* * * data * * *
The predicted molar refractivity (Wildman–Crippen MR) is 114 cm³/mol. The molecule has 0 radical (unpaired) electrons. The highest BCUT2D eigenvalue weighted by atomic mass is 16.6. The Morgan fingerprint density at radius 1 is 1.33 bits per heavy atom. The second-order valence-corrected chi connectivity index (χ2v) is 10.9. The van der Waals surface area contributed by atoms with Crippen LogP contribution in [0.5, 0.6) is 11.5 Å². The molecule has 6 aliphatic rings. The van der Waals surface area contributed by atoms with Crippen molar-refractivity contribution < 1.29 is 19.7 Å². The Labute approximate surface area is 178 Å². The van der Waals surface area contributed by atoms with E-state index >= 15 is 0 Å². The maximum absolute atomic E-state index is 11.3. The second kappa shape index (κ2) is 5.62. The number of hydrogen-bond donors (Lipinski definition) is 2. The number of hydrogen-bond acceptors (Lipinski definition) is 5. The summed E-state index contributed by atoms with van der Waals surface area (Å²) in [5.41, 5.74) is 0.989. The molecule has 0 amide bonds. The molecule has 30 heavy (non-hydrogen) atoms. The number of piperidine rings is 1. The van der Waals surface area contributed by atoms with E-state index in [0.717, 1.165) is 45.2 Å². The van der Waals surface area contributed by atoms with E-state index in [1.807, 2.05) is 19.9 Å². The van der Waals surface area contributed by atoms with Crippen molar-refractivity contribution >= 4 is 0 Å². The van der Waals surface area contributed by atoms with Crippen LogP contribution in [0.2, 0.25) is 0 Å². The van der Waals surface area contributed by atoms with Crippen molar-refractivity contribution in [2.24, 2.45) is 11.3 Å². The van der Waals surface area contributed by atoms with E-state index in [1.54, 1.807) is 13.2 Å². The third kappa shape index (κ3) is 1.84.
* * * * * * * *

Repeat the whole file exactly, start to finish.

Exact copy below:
The predicted molar refractivity (Wildman–Crippen MR) is 114 cm³/mol. The molecule has 0 radical (unpaired) electrons. The highest BCUT2D eigenvalue weighted by atomic mass is 16.6. The Morgan fingerprint density at radius 1 is 1.33 bits per heavy atom. The second-order valence-corrected chi connectivity index (χ2v) is 10.9. The van der Waals surface area contributed by atoms with Crippen LogP contribution in [0.5, 0.6) is 11.5 Å². The molecule has 6 aliphatic rings. The van der Waals surface area contributed by atoms with Crippen molar-refractivity contribution < 1.29 is 19.7 Å². The Labute approximate surface area is 178 Å². The van der Waals surface area contributed by atoms with E-state index >= 15 is 0 Å². The maximum absolute atomic E-state index is 11.3. The second kappa shape index (κ2) is 5.62. The number of hydrogen-bond donors (Lipinski definition) is 2. The number of hydrogen-bond acceptors (Lipinski definition) is 5. The summed E-state index contributed by atoms with van der Waals surface area (Å²) in [5.41, 5.74) is 0.989. The molecule has 0 amide bonds. The molecule has 30 heavy (non-hydrogen) atoms. The number of piperidine rings is 1. The van der Waals surface area contributed by atoms with E-state index in [0.717, 1.165) is 45.2 Å². The van der Waals surface area contributed by atoms with E-state index in [1.807, 2.05) is 19.9 Å². The van der Waals surface area contributed by atoms with Crippen molar-refractivity contribution >= 4 is 0 Å². The van der Waals surface area contributed by atoms with Crippen LogP contribution in [0.2, 0.25) is 0 Å². The van der Waals surface area contributed by atoms with Crippen molar-refractivity contribution in [2.24, 2.45) is 11.3 Å². The van der Waals surface area contributed by atoms with E-state index in [1.54, 1.807) is 13.2 Å². The third kappa shape index (κ3) is 1.84.